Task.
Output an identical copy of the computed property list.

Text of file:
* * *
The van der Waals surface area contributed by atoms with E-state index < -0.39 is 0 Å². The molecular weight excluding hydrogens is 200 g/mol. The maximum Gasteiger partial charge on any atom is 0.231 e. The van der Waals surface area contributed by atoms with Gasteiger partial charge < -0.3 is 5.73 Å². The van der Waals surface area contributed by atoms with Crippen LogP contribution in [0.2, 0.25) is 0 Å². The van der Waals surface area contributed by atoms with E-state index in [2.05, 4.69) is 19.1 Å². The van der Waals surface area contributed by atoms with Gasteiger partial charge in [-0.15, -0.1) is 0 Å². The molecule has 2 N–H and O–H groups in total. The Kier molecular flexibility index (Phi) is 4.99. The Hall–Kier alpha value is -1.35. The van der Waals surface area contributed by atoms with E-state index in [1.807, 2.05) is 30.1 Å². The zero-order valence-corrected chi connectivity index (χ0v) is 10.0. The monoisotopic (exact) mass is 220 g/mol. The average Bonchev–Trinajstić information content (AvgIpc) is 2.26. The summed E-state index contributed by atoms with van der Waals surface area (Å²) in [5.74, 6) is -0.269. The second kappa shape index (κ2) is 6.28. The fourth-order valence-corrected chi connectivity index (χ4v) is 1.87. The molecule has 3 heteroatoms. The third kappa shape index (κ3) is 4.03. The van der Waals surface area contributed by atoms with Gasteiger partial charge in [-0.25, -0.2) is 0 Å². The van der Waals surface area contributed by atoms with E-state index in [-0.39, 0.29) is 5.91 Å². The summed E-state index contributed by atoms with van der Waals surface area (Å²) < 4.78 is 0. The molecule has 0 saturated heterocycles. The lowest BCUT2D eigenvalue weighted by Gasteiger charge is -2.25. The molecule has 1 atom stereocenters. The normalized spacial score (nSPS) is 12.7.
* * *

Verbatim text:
The van der Waals surface area contributed by atoms with E-state index < -0.39 is 0 Å². The molecular weight excluding hydrogens is 200 g/mol. The maximum Gasteiger partial charge on any atom is 0.231 e. The van der Waals surface area contributed by atoms with Gasteiger partial charge < -0.3 is 5.73 Å². The van der Waals surface area contributed by atoms with Crippen LogP contribution in [0.2, 0.25) is 0 Å². The van der Waals surface area contributed by atoms with E-state index in [2.05, 4.69) is 19.1 Å². The van der Waals surface area contributed by atoms with Gasteiger partial charge in [-0.15, -0.1) is 0 Å². The molecule has 2 N–H and O–H groups in total. The Kier molecular flexibility index (Phi) is 4.99. The Hall–Kier alpha value is -1.35. The van der Waals surface area contributed by atoms with E-state index in [1.807, 2.05) is 30.1 Å². The zero-order valence-corrected chi connectivity index (χ0v) is 10.0. The monoisotopic (exact) mass is 220 g/mol. The average Bonchev–Trinajstić information content (AvgIpc) is 2.26. The summed E-state index contributed by atoms with van der Waals surface area (Å²) in [5.74, 6) is -0.269. The second kappa shape index (κ2) is 6.28. The fourth-order valence-corrected chi connectivity index (χ4v) is 1.87. The molecule has 3 heteroatoms. The third kappa shape index (κ3) is 4.03. The van der Waals surface area contributed by atoms with Gasteiger partial charge in [-0.25, -0.2) is 0 Å². The van der Waals surface area contributed by atoms with E-state index in [-0.39, 0.29) is 5.91 Å². The summed E-state index contributed by atoms with van der Waals surface area (Å²) < 4.78 is 0. The molecule has 0 saturated heterocycles. The lowest BCUT2D eigenvalue weighted by Gasteiger charge is -2.25. The molecule has 1 atom stereocenters. The normalized spacial score (nSPS) is 12.7.